A month after Leavitt wrote her letter, Perdue issued an Aug. 18 executive order directing state authorities to prevent land use that is incompatible with U.S. military installations in the state.

The U.S. Fish and Wildlife Commission has its own concerns. A preliminary estimate shows the Pantego project, with 164-foot-long blades that spin at more than 100 mph, could kill between 3.4 and 20.7 bald eagles a year that fly through the area to forage and hunt.

Highest review

The Invenergy wind farm is also undergoing an Obstruction Evaluation Analysis by the Federal Aviation Administration. That analysis is being coordinated with a military review by the Siting Clearinghouse, said Dave Groberg, Invenergy’s vice president for business development.

“We are committed to avoiding impacts to the Air Force’s training activity in Eastern North Carolina,” Groberg said. He noted that Invenergy has met with military representatives from the Siting Clearinghouse and the Air Force “on multiple occasions to facilitate this review of the Pantego project.”

Michael Aimone, executive director of the Siting Clearinghouse, said the panel has reviewed 1,000 projects in the past two years, of which about 200 have been flagged for further review. But the Pantego project is one of a handful that has been referred to the highest level of review, the Mitigation Response Team. Only about 10 projects are being reviewed at this level, Aimone said, and Pantego was the first to require this review.

Aimone said he will not know the details about the Pantego review until the Sept. 10 briefing. He said potential solutions could include changing a flight pattern, changing the location of turbines, and making technical adjustments to radars to eliminate visual clutter caused by turbines.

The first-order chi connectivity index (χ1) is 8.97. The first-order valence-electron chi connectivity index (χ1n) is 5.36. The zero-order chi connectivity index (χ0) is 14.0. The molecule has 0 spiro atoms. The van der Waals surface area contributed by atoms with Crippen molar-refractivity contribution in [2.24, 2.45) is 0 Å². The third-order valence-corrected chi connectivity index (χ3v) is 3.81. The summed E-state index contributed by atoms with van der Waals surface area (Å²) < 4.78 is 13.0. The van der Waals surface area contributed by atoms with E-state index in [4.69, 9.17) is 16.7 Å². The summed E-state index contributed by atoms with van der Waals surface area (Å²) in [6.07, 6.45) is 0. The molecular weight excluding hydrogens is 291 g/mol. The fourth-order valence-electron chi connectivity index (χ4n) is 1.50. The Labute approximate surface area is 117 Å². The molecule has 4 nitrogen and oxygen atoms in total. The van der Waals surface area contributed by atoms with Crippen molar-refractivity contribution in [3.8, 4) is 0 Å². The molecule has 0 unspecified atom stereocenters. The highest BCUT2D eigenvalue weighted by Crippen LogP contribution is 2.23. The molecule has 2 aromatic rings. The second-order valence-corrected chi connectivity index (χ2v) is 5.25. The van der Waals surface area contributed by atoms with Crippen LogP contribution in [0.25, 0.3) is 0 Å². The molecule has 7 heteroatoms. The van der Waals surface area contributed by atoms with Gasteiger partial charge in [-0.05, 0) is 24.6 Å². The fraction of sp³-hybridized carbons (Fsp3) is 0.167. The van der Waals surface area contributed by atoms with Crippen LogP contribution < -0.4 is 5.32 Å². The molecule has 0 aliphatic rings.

“We’ve never not agreed to something that will solve this problem,” Aimone said.

Risks well known

Seymour Johnson Air Force Base spokeswoman Lt. Keavy Rake said raising the flight altitude is not an option because pilot training requires simulation of real bombing missions, which are flown at 500 feet.

All basic training for F-15E jets in this country takes place at the Seymour Johnson base. The installation is home base to 94 of the nation’s 219 F-15E fighters, which have a price tag of $31.1 million each.

The questionable mix of military fly zones and industrial-scale wind turbines is well known. The risks are outlined in detail in the Governor’s Land Compatibility Task Force Report, issued in May.

“Wind turbines and other types of tall structures such as cell phone towers create low altitude collision hazards,” the report said. Radars create “a stream of false targets (bubbles)” that muddle radar reception.

“It increases the likelihood of collisions, and makes it more difficult for on-site defense forces to identify potential threats in time to react effectively.”